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Karl Kretschmer - Einsatzgruppen

Film | Accession Number: 1996.166 | RG Number: RG-60.5018 | Film ID: 3246, 3247

Karl Kretschmer was Obersturmführer with Einsatzgruppe 4a (Babi Yar) and wrote an infamous letter to his wife and children about the killings. In this hidden camera interview, Kretschmer is very reluctant to talk. Lanzmann asks about Babi Yar and Kretschmer says he wasn't there. He says he doesn't remember what his letter said since he doesn't have them any more. Kretschmer says he was struck by the fact that the Jews put up no resistance at mass shootings.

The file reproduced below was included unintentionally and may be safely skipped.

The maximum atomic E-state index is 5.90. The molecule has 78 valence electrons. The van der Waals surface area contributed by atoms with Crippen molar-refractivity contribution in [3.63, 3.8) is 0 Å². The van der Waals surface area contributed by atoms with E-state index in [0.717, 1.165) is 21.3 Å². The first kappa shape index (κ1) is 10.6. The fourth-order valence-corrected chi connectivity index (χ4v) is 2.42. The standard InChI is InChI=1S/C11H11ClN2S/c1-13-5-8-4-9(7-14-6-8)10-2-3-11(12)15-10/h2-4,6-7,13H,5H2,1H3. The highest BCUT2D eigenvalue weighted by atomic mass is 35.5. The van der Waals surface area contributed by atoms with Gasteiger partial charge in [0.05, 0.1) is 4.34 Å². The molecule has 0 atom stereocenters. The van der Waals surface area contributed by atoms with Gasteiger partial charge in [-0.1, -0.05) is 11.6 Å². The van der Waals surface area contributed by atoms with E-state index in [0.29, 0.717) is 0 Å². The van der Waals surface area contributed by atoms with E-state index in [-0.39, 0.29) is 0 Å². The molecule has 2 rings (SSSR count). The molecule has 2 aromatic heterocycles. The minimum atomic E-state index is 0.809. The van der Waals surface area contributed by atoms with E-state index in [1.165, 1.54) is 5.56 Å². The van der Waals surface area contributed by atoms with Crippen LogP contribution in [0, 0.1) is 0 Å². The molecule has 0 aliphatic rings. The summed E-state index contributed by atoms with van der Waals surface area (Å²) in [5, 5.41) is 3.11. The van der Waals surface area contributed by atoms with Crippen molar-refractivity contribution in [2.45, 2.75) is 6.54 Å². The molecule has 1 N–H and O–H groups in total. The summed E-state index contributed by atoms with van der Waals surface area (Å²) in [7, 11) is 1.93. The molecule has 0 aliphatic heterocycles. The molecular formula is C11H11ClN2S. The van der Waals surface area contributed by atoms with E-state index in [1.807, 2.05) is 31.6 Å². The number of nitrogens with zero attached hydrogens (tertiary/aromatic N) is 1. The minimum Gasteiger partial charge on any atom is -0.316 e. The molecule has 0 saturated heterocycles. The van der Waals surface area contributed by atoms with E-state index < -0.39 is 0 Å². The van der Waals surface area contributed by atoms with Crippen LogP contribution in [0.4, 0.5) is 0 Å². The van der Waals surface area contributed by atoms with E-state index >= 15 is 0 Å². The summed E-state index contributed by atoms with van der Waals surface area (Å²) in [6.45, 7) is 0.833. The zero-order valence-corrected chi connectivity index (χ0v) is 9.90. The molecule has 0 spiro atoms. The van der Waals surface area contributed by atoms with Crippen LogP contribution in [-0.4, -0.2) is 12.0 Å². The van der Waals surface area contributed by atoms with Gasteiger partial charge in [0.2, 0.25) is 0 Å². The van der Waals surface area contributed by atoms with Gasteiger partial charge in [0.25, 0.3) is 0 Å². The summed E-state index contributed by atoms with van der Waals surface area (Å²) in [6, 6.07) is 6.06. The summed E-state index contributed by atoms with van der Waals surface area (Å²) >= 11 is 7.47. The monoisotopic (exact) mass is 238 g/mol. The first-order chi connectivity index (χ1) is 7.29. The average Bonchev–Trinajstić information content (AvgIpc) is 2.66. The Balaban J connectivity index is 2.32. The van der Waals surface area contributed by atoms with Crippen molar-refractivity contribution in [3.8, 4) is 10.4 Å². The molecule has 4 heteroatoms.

FILM ID 3246 -- Camera Rolls #1-3 -- 01:00:00 to 01:12:37
Lanzmann sits in a hotel room reading some papers, preparing for a secretly taped interview with Kretschmer. The sound engineer, Bernard Aubouy, is also in the room. Lanzmann takes off his jacket and shirt and the technician fits him with the hidden camera. The camera is held in place on Lanzmann's left side by a strap around his chest. The technician helps him with his shirt and tie, and they speak in French as Lanzmann continues to dress. Lanzmann picks up a document from a table and reads aloud (a French translation of Kretchmer's letter to his family in September 1942 about Babi Yar). Lanzmann sits down and continues to read the letter and others aloud. He finishes reading the letters and picks up and studies a photo of Kretschmer (the viewer cannot see the photo). Lanzmann reads the letters aloud again on camera roll 3. [See departmental files for detailed description and some translation of this tape.]

FILM ID 3247 -- Camera Rolls #4-7 -- 02:00:00 to 02:31:09